|Title||In situ study of the initiation of hydrogen bubbles at the aluminium metal/oxide interface|
|Publication Type||Journal Article|
|Year of Publication||2015|
|Authors||Xie, D-G, Wang, Z-J, Sun, J, Li, J, Ma, E, Shan, Z-W|
|Pagination||899 - +|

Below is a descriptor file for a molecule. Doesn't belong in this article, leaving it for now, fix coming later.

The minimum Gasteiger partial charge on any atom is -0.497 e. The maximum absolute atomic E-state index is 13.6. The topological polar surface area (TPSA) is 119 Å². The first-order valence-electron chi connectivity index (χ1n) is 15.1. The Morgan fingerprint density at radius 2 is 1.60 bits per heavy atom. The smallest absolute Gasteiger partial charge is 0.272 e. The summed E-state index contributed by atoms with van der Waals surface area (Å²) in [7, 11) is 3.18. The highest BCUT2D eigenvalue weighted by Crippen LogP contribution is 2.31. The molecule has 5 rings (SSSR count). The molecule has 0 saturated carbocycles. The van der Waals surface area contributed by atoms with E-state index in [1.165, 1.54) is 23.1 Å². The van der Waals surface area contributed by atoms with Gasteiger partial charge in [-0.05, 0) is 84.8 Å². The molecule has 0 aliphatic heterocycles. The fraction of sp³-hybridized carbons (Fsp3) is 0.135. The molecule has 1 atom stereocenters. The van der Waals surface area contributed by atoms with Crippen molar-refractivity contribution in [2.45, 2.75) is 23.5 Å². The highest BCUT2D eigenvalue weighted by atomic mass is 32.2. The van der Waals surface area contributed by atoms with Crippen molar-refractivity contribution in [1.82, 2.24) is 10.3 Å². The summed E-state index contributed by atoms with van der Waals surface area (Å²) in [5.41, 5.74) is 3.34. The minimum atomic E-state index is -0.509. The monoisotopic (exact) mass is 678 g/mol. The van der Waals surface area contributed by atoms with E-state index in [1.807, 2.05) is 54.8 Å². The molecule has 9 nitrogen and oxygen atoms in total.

The presence of excess hydrogen at the interface between a metal substrate and a protective oxide can cause blistering(1-3) and spallation of the scale(4-8). However, it remains unclear how nanoscale bubbles manage to reach the critical size in the first place. Here, we perform in situ environmental transmission electron microscopy experiments of the aluminium metal/oxide interface under hydrogen exposure. It is found that once the interface is weakened by hydrogen segregation, surface diffusion of Al atoms initiates the formation of faceted cavities on the metal side, driven by Wulff reconstruction. The morphology and growth rate of these cavities are highly sensitive to the crystallographic orientation of the aluminium substrate. Once the cavities grow to a critical size, the internal gas pressure can become great enough to blister the oxide layer. Our findings have implications for understanding hydrogen damage of interfaces.